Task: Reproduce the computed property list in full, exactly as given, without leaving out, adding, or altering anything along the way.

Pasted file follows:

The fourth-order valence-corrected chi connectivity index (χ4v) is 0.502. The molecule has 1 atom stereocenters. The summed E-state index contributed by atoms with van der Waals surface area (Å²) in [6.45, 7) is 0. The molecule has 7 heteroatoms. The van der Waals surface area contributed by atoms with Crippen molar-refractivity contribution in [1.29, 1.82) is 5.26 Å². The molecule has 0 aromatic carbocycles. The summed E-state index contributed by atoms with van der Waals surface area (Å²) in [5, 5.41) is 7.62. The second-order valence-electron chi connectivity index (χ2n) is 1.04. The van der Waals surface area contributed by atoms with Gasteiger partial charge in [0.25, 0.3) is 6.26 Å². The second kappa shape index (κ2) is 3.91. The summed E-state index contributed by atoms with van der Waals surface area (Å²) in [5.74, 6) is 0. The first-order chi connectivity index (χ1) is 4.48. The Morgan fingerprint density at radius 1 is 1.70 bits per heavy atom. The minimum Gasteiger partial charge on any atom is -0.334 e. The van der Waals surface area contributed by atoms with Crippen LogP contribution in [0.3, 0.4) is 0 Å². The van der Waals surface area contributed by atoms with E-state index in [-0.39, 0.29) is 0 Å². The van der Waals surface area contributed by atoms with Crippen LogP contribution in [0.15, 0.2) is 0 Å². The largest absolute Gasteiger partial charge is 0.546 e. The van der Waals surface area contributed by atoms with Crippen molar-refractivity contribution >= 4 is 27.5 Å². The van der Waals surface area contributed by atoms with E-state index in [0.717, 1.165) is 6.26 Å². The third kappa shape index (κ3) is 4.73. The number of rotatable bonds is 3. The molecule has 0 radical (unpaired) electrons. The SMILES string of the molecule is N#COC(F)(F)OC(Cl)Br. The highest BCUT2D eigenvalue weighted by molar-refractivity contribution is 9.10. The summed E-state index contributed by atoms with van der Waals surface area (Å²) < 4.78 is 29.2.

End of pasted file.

The fourth-order valence-corrected chi connectivity index (χ4v) is 0.502. The molecule has 1 atom stereocenters. The summed E-state index contributed by atoms with van der Waals surface area (Å²) in [6.45, 7) is 0. The molecule has 7 heteroatoms. The van der Waals surface area contributed by atoms with Crippen molar-refractivity contribution in [1.29, 1.82) is 5.26 Å². The molecule has 0 aromatic carbocycles. The summed E-state index contributed by atoms with van der Waals surface area (Å²) in [5, 5.41) is 7.62. The second-order valence-electron chi connectivity index (χ2n) is 1.04. The van der Waals surface area contributed by atoms with Gasteiger partial charge in [0.25, 0.3) is 6.26 Å². The second kappa shape index (κ2) is 3.91. The summed E-state index contributed by atoms with van der Waals surface area (Å²) in [5.74, 6) is 0. The first-order chi connectivity index (χ1) is 4.48. The Morgan fingerprint density at radius 1 is 1.70 bits per heavy atom. The minimum Gasteiger partial charge on any atom is -0.334 e. The van der Waals surface area contributed by atoms with Crippen LogP contribution in [0.3, 0.4) is 0 Å². The van der Waals surface area contributed by atoms with E-state index in [-0.39, 0.29) is 0 Å². The van der Waals surface area contributed by atoms with Crippen LogP contribution in [0.15, 0.2) is 0 Å². The largest absolute Gasteiger partial charge is 0.546 e. The van der Waals surface area contributed by atoms with Crippen molar-refractivity contribution >= 4 is 27.5 Å². The van der Waals surface area contributed by atoms with E-state index in [0.717, 1.165) is 6.26 Å². The third kappa shape index (κ3) is 4.73. The number of rotatable bonds is 3. The molecule has 0 radical (unpaired) electrons. The SMILES string of the molecule is N#COC(F)(F)OC(Cl)Br. The highest BCUT2D eigenvalue weighted by molar-refractivity contribution is 9.10. The summed E-state index contributed by atoms with van der Waals surface area (Å²) < 4.78 is 29.2.